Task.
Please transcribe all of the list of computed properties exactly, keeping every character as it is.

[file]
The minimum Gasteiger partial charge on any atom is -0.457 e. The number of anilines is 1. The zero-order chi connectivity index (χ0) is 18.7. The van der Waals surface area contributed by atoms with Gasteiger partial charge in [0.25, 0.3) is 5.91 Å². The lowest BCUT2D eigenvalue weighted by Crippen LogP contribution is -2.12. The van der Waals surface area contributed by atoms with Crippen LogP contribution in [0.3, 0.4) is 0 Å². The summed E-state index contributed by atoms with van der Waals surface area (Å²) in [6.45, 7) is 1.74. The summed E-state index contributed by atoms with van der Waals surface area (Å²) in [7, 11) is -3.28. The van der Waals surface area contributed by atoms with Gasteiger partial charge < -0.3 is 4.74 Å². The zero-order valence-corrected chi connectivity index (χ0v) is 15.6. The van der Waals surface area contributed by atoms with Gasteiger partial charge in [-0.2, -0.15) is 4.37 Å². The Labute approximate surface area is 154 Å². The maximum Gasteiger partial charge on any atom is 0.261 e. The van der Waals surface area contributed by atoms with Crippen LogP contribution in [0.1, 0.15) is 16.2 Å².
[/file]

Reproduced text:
The minimum Gasteiger partial charge on any atom is -0.457 e. The number of anilines is 1. The zero-order chi connectivity index (χ0) is 18.7. The van der Waals surface area contributed by atoms with Gasteiger partial charge in [0.25, 0.3) is 5.91 Å². The lowest BCUT2D eigenvalue weighted by Crippen LogP contribution is -2.12. The van der Waals surface area contributed by atoms with Crippen LogP contribution in [0.3, 0.4) is 0 Å². The summed E-state index contributed by atoms with van der Waals surface area (Å²) in [6.45, 7) is 1.74. The summed E-state index contributed by atoms with van der Waals surface area (Å²) in [7, 11) is -3.28. The van der Waals surface area contributed by atoms with Gasteiger partial charge < -0.3 is 4.74 Å². The zero-order valence-corrected chi connectivity index (χ0v) is 15.6. The van der Waals surface area contributed by atoms with Gasteiger partial charge in [-0.2, -0.15) is 4.37 Å². The Labute approximate surface area is 154 Å². The maximum Gasteiger partial charge on any atom is 0.261 e. The van der Waals surface area contributed by atoms with Crippen LogP contribution in [0.1, 0.15) is 16.2 Å².